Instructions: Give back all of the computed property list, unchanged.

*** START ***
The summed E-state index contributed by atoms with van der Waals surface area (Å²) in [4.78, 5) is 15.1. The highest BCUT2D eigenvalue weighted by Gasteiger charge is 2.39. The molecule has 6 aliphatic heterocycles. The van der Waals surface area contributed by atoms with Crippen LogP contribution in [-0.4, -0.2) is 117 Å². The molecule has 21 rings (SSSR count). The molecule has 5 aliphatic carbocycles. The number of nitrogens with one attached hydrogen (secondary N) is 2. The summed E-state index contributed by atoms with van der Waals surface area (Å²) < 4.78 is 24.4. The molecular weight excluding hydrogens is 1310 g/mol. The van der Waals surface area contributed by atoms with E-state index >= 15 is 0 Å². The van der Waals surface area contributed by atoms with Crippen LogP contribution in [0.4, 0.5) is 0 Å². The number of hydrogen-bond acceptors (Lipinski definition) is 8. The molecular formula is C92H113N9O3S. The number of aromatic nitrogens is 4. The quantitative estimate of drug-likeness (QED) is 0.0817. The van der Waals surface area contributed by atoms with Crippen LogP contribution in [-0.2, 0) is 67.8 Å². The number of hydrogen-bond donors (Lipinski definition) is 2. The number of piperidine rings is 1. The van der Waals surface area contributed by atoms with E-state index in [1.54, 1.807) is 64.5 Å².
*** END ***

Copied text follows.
The summed E-state index contributed by atoms with van der Waals surface area (Å²) in [4.78, 5) is 15.1. The highest BCUT2D eigenvalue weighted by Gasteiger charge is 2.39. The molecule has 6 aliphatic heterocycles. The van der Waals surface area contributed by atoms with Crippen LogP contribution in [-0.4, -0.2) is 117 Å². The molecule has 21 rings (SSSR count). The molecule has 5 aliphatic carbocycles. The number of nitrogens with one attached hydrogen (secondary N) is 2. The summed E-state index contributed by atoms with van der Waals surface area (Å²) < 4.78 is 24.4. The molecular weight excluding hydrogens is 1310 g/mol. The van der Waals surface area contributed by atoms with E-state index >= 15 is 0 Å². The van der Waals surface area contributed by atoms with Crippen LogP contribution in [0.4, 0.5) is 0 Å². The number of hydrogen-bond acceptors (Lipinski definition) is 8. The molecular formula is C92H113N9O3S. The number of aromatic nitrogens is 4. The quantitative estimate of drug-likeness (QED) is 0.0817. The van der Waals surface area contributed by atoms with Crippen LogP contribution in [-0.2, 0) is 67.8 Å². The number of hydrogen-bond donors (Lipinski definition) is 2. The number of piperidine rings is 1. The van der Waals surface area contributed by atoms with E-state index in [1.54, 1.807) is 64.5 Å².